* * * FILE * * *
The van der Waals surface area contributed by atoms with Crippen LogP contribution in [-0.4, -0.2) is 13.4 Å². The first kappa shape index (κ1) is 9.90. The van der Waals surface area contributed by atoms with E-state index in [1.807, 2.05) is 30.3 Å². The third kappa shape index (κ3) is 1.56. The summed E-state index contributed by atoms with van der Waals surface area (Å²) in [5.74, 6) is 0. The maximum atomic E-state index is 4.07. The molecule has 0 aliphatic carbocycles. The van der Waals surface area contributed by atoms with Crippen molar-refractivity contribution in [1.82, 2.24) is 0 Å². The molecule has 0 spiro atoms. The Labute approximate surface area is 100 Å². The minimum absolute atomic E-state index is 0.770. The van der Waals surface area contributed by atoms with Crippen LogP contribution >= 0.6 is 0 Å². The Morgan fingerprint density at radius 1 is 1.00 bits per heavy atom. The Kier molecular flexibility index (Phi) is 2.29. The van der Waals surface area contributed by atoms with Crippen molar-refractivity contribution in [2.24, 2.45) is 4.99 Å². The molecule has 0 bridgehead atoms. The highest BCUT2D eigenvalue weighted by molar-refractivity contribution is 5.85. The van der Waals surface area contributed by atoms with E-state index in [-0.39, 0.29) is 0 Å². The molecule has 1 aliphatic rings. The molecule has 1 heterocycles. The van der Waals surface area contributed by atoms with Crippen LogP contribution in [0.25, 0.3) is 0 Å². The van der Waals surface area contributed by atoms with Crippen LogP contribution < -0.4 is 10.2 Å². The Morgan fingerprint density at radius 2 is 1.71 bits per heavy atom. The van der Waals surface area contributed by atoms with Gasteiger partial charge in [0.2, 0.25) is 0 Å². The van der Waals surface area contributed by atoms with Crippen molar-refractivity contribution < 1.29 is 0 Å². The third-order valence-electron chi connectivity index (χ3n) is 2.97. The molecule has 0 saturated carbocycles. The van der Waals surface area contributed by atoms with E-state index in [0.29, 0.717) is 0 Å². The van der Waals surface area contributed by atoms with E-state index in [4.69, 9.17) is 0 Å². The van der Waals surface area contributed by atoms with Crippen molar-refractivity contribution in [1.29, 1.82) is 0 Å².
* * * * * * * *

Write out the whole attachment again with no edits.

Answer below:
The van der Waals surface area contributed by atoms with Crippen LogP contribution in [-0.4, -0.2) is 13.4 Å². The first kappa shape index (κ1) is 9.90. The van der Waals surface area contributed by atoms with E-state index in [1.807, 2.05) is 30.3 Å². The third kappa shape index (κ3) is 1.56. The summed E-state index contributed by atoms with van der Waals surface area (Å²) in [5.74, 6) is 0. The maximum atomic E-state index is 4.07. The molecule has 0 aliphatic carbocycles. The van der Waals surface area contributed by atoms with Crippen molar-refractivity contribution in [1.82, 2.24) is 0 Å². The molecule has 0 spiro atoms. The Labute approximate surface area is 100 Å². The minimum absolute atomic E-state index is 0.770. The van der Waals surface area contributed by atoms with Crippen LogP contribution >= 0.6 is 0 Å². The Morgan fingerprint density at radius 1 is 1.00 bits per heavy atom. The Kier molecular flexibility index (Phi) is 2.29. The van der Waals surface area contributed by atoms with Crippen molar-refractivity contribution in [2.24, 2.45) is 4.99 Å². The molecule has 0 bridgehead atoms. The highest BCUT2D eigenvalue weighted by molar-refractivity contribution is 5.85. The van der Waals surface area contributed by atoms with E-state index in [-0.39, 0.29) is 0 Å². The molecule has 1 aliphatic rings. The molecule has 1 heterocycles. The van der Waals surface area contributed by atoms with Crippen LogP contribution in [0.25, 0.3) is 0 Å². The van der Waals surface area contributed by atoms with Crippen LogP contribution < -0.4 is 10.2 Å². The Morgan fingerprint density at radius 2 is 1.71 bits per heavy atom. The van der Waals surface area contributed by atoms with Gasteiger partial charge in [0.2, 0.25) is 0 Å². The van der Waals surface area contributed by atoms with Crippen molar-refractivity contribution < 1.29 is 0 Å². The third-order valence-electron chi connectivity index (χ3n) is 2.97. The molecule has 0 saturated carbocycles. The van der Waals surface area contributed by atoms with E-state index in [0.29, 0.717) is 0 Å². The van der Waals surface area contributed by atoms with E-state index in [4.69, 9.17) is 0 Å². The van der Waals surface area contributed by atoms with Crippen molar-refractivity contribution in [1.29, 1.82) is 0 Å².